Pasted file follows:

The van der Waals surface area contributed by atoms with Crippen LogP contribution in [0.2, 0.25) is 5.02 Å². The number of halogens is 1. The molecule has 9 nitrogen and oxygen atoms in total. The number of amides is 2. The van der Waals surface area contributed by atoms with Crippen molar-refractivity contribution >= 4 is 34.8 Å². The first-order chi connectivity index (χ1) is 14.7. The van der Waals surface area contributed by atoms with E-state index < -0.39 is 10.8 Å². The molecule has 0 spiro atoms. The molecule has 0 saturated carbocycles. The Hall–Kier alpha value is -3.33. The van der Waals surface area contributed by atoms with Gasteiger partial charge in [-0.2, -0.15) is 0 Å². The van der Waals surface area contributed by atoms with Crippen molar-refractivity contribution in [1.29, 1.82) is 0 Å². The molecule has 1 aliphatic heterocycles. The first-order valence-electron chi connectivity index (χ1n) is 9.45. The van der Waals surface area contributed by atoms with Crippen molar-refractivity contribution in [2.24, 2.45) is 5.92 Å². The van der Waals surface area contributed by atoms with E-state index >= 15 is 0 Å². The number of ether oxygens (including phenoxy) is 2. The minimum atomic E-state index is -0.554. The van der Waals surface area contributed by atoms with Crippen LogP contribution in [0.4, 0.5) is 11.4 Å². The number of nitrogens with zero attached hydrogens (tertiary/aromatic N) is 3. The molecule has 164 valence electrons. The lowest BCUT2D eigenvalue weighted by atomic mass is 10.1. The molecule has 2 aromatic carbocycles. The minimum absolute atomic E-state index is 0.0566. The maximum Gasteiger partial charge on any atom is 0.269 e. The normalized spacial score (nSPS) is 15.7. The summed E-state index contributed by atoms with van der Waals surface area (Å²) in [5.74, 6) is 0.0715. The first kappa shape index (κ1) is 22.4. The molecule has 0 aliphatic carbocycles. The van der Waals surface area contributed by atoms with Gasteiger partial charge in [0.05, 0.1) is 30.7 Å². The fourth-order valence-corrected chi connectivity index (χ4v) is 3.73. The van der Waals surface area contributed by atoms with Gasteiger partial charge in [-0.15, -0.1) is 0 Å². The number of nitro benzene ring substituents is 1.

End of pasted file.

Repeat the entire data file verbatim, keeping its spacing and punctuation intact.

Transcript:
The van der Waals surface area contributed by atoms with Crippen LogP contribution in [0.2, 0.25) is 5.02 Å². The number of halogens is 1. The molecule has 9 nitrogen and oxygen atoms in total. The number of amides is 2. The van der Waals surface area contributed by atoms with Crippen molar-refractivity contribution >= 4 is 34.8 Å². The first-order chi connectivity index (χ1) is 14.7. The van der Waals surface area contributed by atoms with E-state index < -0.39 is 10.8 Å². The molecule has 0 spiro atoms. The molecule has 0 saturated carbocycles. The Hall–Kier alpha value is -3.33. The van der Waals surface area contributed by atoms with Gasteiger partial charge in [-0.2, -0.15) is 0 Å². The van der Waals surface area contributed by atoms with Crippen molar-refractivity contribution in [1.29, 1.82) is 0 Å². The molecule has 1 aliphatic heterocycles. The first-order valence-electron chi connectivity index (χ1n) is 9.45. The van der Waals surface area contributed by atoms with Crippen molar-refractivity contribution in [2.24, 2.45) is 5.92 Å². The van der Waals surface area contributed by atoms with E-state index >= 15 is 0 Å². The number of ether oxygens (including phenoxy) is 2. The minimum atomic E-state index is -0.554. The van der Waals surface area contributed by atoms with Crippen LogP contribution in [0.4, 0.5) is 11.4 Å². The number of nitrogens with zero attached hydrogens (tertiary/aromatic N) is 3. The molecule has 164 valence electrons. The lowest BCUT2D eigenvalue weighted by atomic mass is 10.1. The molecule has 2 aromatic carbocycles. The minimum absolute atomic E-state index is 0.0566. The maximum Gasteiger partial charge on any atom is 0.269 e. The normalized spacial score (nSPS) is 15.7. The summed E-state index contributed by atoms with van der Waals surface area (Å²) in [5.74, 6) is 0.0715. The first kappa shape index (κ1) is 22.4. The molecule has 0 aliphatic carbocycles. The van der Waals surface area contributed by atoms with Gasteiger partial charge in [0.05, 0.1) is 30.7 Å². The fourth-order valence-corrected chi connectivity index (χ4v) is 3.73. The van der Waals surface area contributed by atoms with Gasteiger partial charge in [-0.15, -0.1) is 0 Å². The number of nitro benzene ring substituents is 1.